When Wuilly Moisés Arteaga walks out to play his violin in the streets of Caracas, sometimes other students stand near him with shields to protect him. This week he was in Washington D.C. to speak for them.
The 23-year-old musician and composer started to play in the streets as an homage to Armando Canizales, a 17-year-old member of the youth orchestra, who was shot in the head during a May 3 street protest. He played while students battled heavily armed riot troops with rocks and Molotov cocktails.
A video of Arteaga crying after a National Guard motorcyclist grabbed his violin by its strings and dragged him when he held on to it went viral. He received so many violins to help him continue playing that he has been giving some away to other young musicians in need.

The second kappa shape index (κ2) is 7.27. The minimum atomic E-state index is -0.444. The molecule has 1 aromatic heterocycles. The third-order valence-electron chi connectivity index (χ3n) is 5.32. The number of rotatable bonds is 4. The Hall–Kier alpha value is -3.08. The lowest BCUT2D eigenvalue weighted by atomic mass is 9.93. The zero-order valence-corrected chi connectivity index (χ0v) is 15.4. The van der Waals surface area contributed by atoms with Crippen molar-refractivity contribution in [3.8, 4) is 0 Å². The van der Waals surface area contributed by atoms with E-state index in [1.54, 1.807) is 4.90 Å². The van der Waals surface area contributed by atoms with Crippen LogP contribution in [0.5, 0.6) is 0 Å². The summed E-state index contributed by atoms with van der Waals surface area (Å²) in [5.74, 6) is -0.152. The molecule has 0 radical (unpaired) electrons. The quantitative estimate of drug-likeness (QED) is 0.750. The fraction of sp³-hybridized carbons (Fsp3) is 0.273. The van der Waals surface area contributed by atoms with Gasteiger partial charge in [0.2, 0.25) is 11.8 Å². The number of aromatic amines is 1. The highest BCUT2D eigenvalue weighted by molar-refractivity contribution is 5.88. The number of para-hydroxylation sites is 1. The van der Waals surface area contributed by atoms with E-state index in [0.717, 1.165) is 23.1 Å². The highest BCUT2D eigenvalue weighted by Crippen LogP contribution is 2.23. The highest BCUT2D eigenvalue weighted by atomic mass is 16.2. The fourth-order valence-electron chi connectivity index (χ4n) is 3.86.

"With our music we hope that the National Guard will reason and stop repressing us and stand on the side of the Venezuelan people," Arteaga wrote in Spanish on Twitter.
Robert Carmona- Borjas, a Venezuelan attorney who is the co-founder of the Arcadia Foundation, took notice of Arteaga and flew him to Washington D.C. The foundation has been critical of President Nicolas Maduro's socialist regime.
This week Arteaga told Cuban-American lawmakers that he has heard members of Maduro's riot troops in Caracas speak in a Cuban accent. He and other Venezuelans are concerned about the Cubans who they say are turning against protesters in Caracas.
Arteaga and Carmona- Borjas met with Rep. Mario Diaz-Balart, Rep. Ileana Ros-Lehtinen and Rep. Carlos Curbelo. The musician also played his violin on Wednesday during a Victims of Communism Memorial Foundation event.